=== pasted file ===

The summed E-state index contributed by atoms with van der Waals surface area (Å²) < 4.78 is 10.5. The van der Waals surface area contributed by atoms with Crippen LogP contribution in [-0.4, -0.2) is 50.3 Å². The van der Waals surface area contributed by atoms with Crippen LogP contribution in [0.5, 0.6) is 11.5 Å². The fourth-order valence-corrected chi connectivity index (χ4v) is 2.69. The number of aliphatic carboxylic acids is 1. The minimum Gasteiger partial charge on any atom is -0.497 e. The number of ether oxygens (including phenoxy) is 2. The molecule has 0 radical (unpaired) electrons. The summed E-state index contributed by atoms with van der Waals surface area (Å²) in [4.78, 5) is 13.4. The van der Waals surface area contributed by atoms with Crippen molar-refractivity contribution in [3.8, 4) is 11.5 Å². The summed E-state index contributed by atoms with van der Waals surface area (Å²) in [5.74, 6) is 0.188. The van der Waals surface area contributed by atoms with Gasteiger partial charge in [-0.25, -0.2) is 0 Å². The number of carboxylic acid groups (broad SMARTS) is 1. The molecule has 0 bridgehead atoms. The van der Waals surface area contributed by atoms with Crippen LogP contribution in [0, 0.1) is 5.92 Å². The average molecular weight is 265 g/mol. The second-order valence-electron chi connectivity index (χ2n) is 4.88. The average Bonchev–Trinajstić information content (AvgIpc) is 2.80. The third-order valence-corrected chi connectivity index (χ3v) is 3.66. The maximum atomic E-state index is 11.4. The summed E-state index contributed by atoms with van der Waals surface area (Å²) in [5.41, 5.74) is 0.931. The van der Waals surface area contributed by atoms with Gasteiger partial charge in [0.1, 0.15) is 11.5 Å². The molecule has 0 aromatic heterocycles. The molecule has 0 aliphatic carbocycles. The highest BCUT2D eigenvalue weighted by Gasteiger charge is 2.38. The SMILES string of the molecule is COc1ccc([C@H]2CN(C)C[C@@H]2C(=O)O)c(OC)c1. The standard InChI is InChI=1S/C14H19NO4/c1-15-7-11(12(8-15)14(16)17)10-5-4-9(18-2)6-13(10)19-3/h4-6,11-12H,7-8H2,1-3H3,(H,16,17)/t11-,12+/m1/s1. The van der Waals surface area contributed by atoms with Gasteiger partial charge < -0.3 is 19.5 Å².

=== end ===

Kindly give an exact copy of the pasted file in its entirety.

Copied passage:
The summed E-state index contributed by atoms with van der Waals surface area (Å²) < 4.78 is 10.5. The van der Waals surface area contributed by atoms with Crippen LogP contribution in [-0.4, -0.2) is 50.3 Å². The van der Waals surface area contributed by atoms with Crippen LogP contribution in [0.5, 0.6) is 11.5 Å². The fourth-order valence-corrected chi connectivity index (χ4v) is 2.69. The number of aliphatic carboxylic acids is 1. The minimum Gasteiger partial charge on any atom is -0.497 e. The number of ether oxygens (including phenoxy) is 2. The molecule has 0 radical (unpaired) electrons. The summed E-state index contributed by atoms with van der Waals surface area (Å²) in [4.78, 5) is 13.4. The van der Waals surface area contributed by atoms with Crippen molar-refractivity contribution in [3.8, 4) is 11.5 Å². The summed E-state index contributed by atoms with van der Waals surface area (Å²) in [5.74, 6) is 0.188. The van der Waals surface area contributed by atoms with Gasteiger partial charge in [-0.25, -0.2) is 0 Å². The number of carboxylic acid groups (broad SMARTS) is 1. The molecule has 0 bridgehead atoms. The van der Waals surface area contributed by atoms with Crippen LogP contribution in [0, 0.1) is 5.92 Å². The average molecular weight is 265 g/mol. The second-order valence-electron chi connectivity index (χ2n) is 4.88. The average Bonchev–Trinajstić information content (AvgIpc) is 2.80. The third-order valence-corrected chi connectivity index (χ3v) is 3.66. The maximum atomic E-state index is 11.4. The summed E-state index contributed by atoms with van der Waals surface area (Å²) in [5.41, 5.74) is 0.931. The van der Waals surface area contributed by atoms with Gasteiger partial charge in [0.1, 0.15) is 11.5 Å². The molecule has 0 aromatic heterocycles. The molecule has 0 aliphatic carbocycles. The highest BCUT2D eigenvalue weighted by Gasteiger charge is 2.38. The SMILES string of the molecule is COc1ccc([C@H]2CN(C)C[C@@H]2C(=O)O)c(OC)c1. The standard InChI is InChI=1S/C14H19NO4/c1-15-7-11(12(8-15)14(16)17)10-5-4-9(18-2)6-13(10)19-3/h4-6,11-12H,7-8H2,1-3H3,(H,16,17)/t11-,12+/m1/s1. The van der Waals surface area contributed by atoms with Gasteiger partial charge < -0.3 is 19.5 Å².